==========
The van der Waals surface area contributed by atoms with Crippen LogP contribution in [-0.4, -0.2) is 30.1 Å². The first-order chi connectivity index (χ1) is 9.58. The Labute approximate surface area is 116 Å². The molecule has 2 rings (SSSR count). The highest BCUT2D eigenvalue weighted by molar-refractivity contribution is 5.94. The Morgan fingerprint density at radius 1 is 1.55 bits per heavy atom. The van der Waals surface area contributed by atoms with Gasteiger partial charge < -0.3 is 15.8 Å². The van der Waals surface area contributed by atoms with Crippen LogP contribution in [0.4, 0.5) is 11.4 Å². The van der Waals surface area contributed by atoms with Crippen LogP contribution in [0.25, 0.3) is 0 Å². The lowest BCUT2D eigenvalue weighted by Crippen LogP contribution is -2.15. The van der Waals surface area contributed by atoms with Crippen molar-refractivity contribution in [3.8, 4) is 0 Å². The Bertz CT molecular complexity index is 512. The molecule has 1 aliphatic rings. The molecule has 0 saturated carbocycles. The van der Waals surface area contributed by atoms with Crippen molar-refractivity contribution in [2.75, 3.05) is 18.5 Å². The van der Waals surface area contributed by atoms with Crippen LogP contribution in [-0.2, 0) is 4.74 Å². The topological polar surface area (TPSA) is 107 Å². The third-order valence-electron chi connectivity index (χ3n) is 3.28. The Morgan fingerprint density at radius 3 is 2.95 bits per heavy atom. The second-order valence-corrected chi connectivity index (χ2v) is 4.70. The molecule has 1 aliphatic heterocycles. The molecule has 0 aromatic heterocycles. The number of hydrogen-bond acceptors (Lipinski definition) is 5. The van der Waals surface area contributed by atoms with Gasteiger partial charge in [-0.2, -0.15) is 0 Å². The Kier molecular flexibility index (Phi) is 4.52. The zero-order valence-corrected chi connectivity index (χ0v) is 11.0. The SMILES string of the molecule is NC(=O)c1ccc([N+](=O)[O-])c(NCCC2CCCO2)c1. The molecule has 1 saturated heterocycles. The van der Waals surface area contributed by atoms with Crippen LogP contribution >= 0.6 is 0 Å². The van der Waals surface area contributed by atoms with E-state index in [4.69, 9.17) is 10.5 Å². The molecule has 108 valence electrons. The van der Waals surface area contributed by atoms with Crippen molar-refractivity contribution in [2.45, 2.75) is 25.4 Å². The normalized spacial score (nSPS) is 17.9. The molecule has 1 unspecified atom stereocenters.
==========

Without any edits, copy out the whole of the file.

The van der Waals surface area contributed by atoms with Crippen LogP contribution in [-0.4, -0.2) is 30.1 Å². The first-order chi connectivity index (χ1) is 9.58. The Labute approximate surface area is 116 Å². The molecule has 2 rings (SSSR count). The highest BCUT2D eigenvalue weighted by molar-refractivity contribution is 5.94. The Morgan fingerprint density at radius 1 is 1.55 bits per heavy atom. The van der Waals surface area contributed by atoms with Gasteiger partial charge < -0.3 is 15.8 Å². The van der Waals surface area contributed by atoms with Crippen LogP contribution in [0.4, 0.5) is 11.4 Å². The van der Waals surface area contributed by atoms with Crippen LogP contribution in [0.25, 0.3) is 0 Å². The lowest BCUT2D eigenvalue weighted by Crippen LogP contribution is -2.15. The van der Waals surface area contributed by atoms with Crippen molar-refractivity contribution in [3.8, 4) is 0 Å². The Bertz CT molecular complexity index is 512. The molecule has 1 aliphatic rings. The molecule has 0 saturated carbocycles. The van der Waals surface area contributed by atoms with Crippen molar-refractivity contribution in [2.75, 3.05) is 18.5 Å². The van der Waals surface area contributed by atoms with Crippen LogP contribution in [-0.2, 0) is 4.74 Å². The topological polar surface area (TPSA) is 107 Å². The third-order valence-electron chi connectivity index (χ3n) is 3.28. The Morgan fingerprint density at radius 3 is 2.95 bits per heavy atom. The second-order valence-corrected chi connectivity index (χ2v) is 4.70. The molecule has 1 aliphatic heterocycles. The molecule has 0 aromatic heterocycles. The number of hydrogen-bond acceptors (Lipinski definition) is 5. The van der Waals surface area contributed by atoms with Gasteiger partial charge in [-0.2, -0.15) is 0 Å². The Kier molecular flexibility index (Phi) is 4.52. The zero-order valence-corrected chi connectivity index (χ0v) is 11.0. The SMILES string of the molecule is NC(=O)c1ccc([N+](=O)[O-])c(NCCC2CCCO2)c1. The molecule has 1 saturated heterocycles. The van der Waals surface area contributed by atoms with Crippen LogP contribution >= 0.6 is 0 Å². The van der Waals surface area contributed by atoms with E-state index in [4.69, 9.17) is 10.5 Å². The molecule has 108 valence electrons. The van der Waals surface area contributed by atoms with Crippen molar-refractivity contribution in [2.45, 2.75) is 25.4 Å². The normalized spacial score (nSPS) is 17.9. The molecule has 1 unspecified atom stereocenters.